contract, New York law provides that the contract is interpreted to give effect to the
intent of the parties as expressed in the clear language of the contract. Parks Real
Estate Purchasing Grp. V. St. Paul Fire & Marine Ins. Co., 472 F.3d 33, 42 (2d Cir.
2006). When the provisions are unambiguous and understandable, the court is to
enforce them as written. Id.
The ambiguity of a contract is a question of law.
An ambiguity exists where the terms of an insurance contract would
suggest more than one meaning when viewed objectively by a
reasonably intelligent person who has examined the context of the
entire integrated agreement and who is cognizant of the customs,
practices, usages, and terminology as generally understood in the
particular trade or business.
Id. While it is the insured’s burden to establish the existence of coverage, it is the
insurer’s burden to demonstrate the applicability of an exclusion. Seaboard Sur.
Co. v. Gillette Co., 64 N.Y. 2d 304, 311 (1984).
This case presents a straightforward question of contract interpretation. The
question is whether the phrase “any contractor” as used in the Endorsement to the
exclusions encompasses Technico. If it does, then because the plaintiffs in the civil
lawsuits for which coverage is sought were undisputedly its employees, the Colony
OCP Policy does not provide coverage. If Technico is not captured by the phrase
“any contractor,” then there is coverage.
Plainly Technico is a contractor, and plainly it is encompassed within the
intentionally broad phrase “any contractor.” It would seem, based upon the clear
and unambiguous language as well as the undisputed facts, that this puts an end to
the inquiry. American Empire has taken the position, however, that Technico’s
status as the defined designated “contractor” means that it is not within the scope of
the phrase in the exclusions, “any contractor.” If the reader finds this a confusing
argument that is because it is. American Empire is attempting to use the fact that
Technico is the designated contractor as a way of distinguishing it from any and all
other contractors. In other words, according to American Empire, once Technico
became the designated “contractor” (as defined and set off by quotation marks), it
lost any status in the agreement as merely a contractor (without quotation marks).
This argument lacks merit.1
In essence, American Empire is seeking to define the phrase “any contractor” as
excluding one particular contractor, Technico. This is not supported by the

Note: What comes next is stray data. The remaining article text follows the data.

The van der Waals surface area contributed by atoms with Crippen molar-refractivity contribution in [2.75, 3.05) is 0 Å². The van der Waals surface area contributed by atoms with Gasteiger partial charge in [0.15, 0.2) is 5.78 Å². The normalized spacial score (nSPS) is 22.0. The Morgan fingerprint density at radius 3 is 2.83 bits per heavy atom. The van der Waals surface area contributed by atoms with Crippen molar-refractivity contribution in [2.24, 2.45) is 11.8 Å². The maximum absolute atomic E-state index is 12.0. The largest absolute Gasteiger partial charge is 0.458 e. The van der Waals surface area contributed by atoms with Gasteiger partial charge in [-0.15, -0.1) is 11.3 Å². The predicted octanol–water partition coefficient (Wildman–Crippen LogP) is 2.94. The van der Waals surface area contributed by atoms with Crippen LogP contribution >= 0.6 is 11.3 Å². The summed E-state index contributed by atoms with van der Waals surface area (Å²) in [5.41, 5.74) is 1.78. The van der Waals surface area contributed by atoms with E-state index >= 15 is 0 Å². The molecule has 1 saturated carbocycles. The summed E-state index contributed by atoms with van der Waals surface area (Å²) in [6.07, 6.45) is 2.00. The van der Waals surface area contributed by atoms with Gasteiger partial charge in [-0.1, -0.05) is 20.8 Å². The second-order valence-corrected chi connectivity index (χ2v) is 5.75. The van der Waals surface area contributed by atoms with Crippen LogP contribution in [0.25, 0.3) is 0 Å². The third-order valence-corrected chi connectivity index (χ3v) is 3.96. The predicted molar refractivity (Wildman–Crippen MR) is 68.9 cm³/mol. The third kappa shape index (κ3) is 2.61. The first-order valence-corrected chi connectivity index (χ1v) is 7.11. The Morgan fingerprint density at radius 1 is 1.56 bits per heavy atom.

language or the obvious intent of the parties in the context of the insurance
contract. First, the word “any” is broad—it encompasses every contractor, including
Technico. This reading is supported by another provision in the Policy whereby a
designated “contractor” is explicitly distinguished from a contractor. (See Sokol
Aff., Ex G. at 11.) That is, when the parties to the insurance contract intended for
the designated “contractor” to be treated differently from other contractors, they so
stated. There is no such distinction in the exclusion language.
In addition, the context of the exclusion supports the Court’s interpretation.
Colony took out and paid for the OCP Policy to benefit NYCHA. The exclusion
immediately prior at issue here is for “employees” and “temporary workers” of the
insured. In other words, the intention of the parties was plainly to exclude the
Colony also argues that in addition, it is an “Independent Contractor.” The Court agrees.
employees of the insured and of its contractor from coverage, but to provide
coverage to others. The exclusion that follows—relating to any contractor,
subcontractor or independent contractor—is consistent that with that provision.
This provision similarly evinces an intent not to cover employees, but rather to
In sum, there is no basis for a reading of the phrase “any contractor” that
excludes any contractor, including Technico. From this determination it follows
that the Court must deny the summary judgment motion brought by American
Empire, and GRANT that of Colony. In addition, as American Empire’s remaining
counts depend upon a favorable determination on the above interpretation issue,
they are also DISMISSED.
For the reasons set forth above, the Court DENIES American Empire’s motion
for summary judgment and GRANTS Colony’s cross-motion. The Clerk of Court is
directed to terminate the motions at ECF Nos. 28 and 31, and to terminate this
New York, New York
October 25, 2017
KATHERINE B. FORREST
United States District Judge